Israel's Beresheet Moon landing mission ends in failure
Israel's first attempt to land a spacecraft on the Moon has ended in failure. At about 7:23 pm Israel time, interrupted communications and an engine malfunction aboard the unmanned Beresheet lander resulted in the craft being unable to reduce its velocity sufficiently to prevent it from crashing into the lunar surface.
Despite today's crash, neither SpaceIL, the private company that built and operated Beresheet (Hebrew for "Genesis"), nor the Israeli government appear disheartened by the end of the mission. Opher Doran, the general manager of Israel Aerospace's space division, which was a partner on the mission, pointed out that despite the failure to land safely, Israel is now the seventh country to orbit the Moon and the fourth to reach the surface. It is also the first to have a private company undertake a lunar mission.
Shortly after the end of the mission was announced, President of SpaceIL, Morris Kahn said, "Well, we didn't make it, but we definitely tried. And I think the achievement of getting to where we got is really tremendous. I think we can be proud."
The exact cause of the crash has yet to be finally determined, but in the final moments of Beresheet's approach, there was a series of telemetry failures as communications were relayed through NASA's Deep Space network. At the same time, the main engine failed and a system reboot was ordered, but the craft was too low and traveling too fast for this to be effective, resulting in the loss of the lander.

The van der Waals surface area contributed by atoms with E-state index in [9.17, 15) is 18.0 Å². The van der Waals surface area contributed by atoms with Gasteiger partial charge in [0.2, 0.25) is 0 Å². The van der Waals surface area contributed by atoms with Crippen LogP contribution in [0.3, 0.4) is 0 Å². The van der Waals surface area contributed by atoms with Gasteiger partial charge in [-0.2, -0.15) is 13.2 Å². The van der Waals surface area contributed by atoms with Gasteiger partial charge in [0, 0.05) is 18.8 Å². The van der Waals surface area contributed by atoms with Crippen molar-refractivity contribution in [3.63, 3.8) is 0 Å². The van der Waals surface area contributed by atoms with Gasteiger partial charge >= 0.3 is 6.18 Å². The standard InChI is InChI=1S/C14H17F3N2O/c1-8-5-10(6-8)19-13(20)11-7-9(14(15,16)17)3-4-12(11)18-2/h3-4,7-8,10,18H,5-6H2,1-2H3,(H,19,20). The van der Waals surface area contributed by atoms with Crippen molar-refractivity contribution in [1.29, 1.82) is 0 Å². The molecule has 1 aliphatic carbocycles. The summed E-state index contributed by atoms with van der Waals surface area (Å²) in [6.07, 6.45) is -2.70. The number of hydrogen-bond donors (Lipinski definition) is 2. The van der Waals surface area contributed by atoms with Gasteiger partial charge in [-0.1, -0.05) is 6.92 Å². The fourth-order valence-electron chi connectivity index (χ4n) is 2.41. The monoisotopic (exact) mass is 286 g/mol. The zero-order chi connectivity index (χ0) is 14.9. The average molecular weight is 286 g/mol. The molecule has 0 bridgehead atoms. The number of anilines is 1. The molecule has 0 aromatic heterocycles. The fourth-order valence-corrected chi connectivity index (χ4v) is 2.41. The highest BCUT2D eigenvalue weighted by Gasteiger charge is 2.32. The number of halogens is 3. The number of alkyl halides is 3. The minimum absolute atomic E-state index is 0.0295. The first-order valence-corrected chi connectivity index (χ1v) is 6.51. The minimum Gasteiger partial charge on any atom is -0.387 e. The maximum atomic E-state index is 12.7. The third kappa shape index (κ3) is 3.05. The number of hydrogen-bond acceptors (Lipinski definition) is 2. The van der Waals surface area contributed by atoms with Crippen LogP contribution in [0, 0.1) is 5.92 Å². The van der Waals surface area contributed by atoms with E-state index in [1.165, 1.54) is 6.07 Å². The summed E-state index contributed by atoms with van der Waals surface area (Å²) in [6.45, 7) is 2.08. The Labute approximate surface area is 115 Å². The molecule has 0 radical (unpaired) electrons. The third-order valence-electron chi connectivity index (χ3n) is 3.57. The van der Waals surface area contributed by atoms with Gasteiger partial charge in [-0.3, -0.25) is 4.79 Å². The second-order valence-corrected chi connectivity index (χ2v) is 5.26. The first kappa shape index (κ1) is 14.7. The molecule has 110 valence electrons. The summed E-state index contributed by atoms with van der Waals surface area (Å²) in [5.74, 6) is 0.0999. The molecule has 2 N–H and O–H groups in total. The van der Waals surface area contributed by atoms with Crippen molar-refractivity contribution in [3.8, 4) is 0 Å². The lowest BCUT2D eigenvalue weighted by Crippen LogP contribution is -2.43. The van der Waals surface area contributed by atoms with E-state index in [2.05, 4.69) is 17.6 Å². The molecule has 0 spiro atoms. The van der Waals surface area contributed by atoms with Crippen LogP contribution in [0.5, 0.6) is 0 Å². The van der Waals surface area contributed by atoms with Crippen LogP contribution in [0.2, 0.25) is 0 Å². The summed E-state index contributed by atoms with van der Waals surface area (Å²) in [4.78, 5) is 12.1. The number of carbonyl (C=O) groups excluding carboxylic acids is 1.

Beresheet began as a bid for the Google Lunar X-Prize, which ended without a winner. It was the smallest lander ever sent to the Moon with a mass of only 1,322 lb (600 kg). It carried a digital time capsule containing over 50 million pages of data, including the entirety of Wikipedia, the Bible, children's drawings, a holocaust survivor memorial, the Israeli national anthem, the Israeli flag, and the Israeli Declaration of Independence.
"If at first you don't succeed, try again," said Israeli Prime Minister Benjamin Netanyahu, who was present in mission control during the landing attempt.
The video below is a replay of the live stream. It is in Hebrew with English commentary.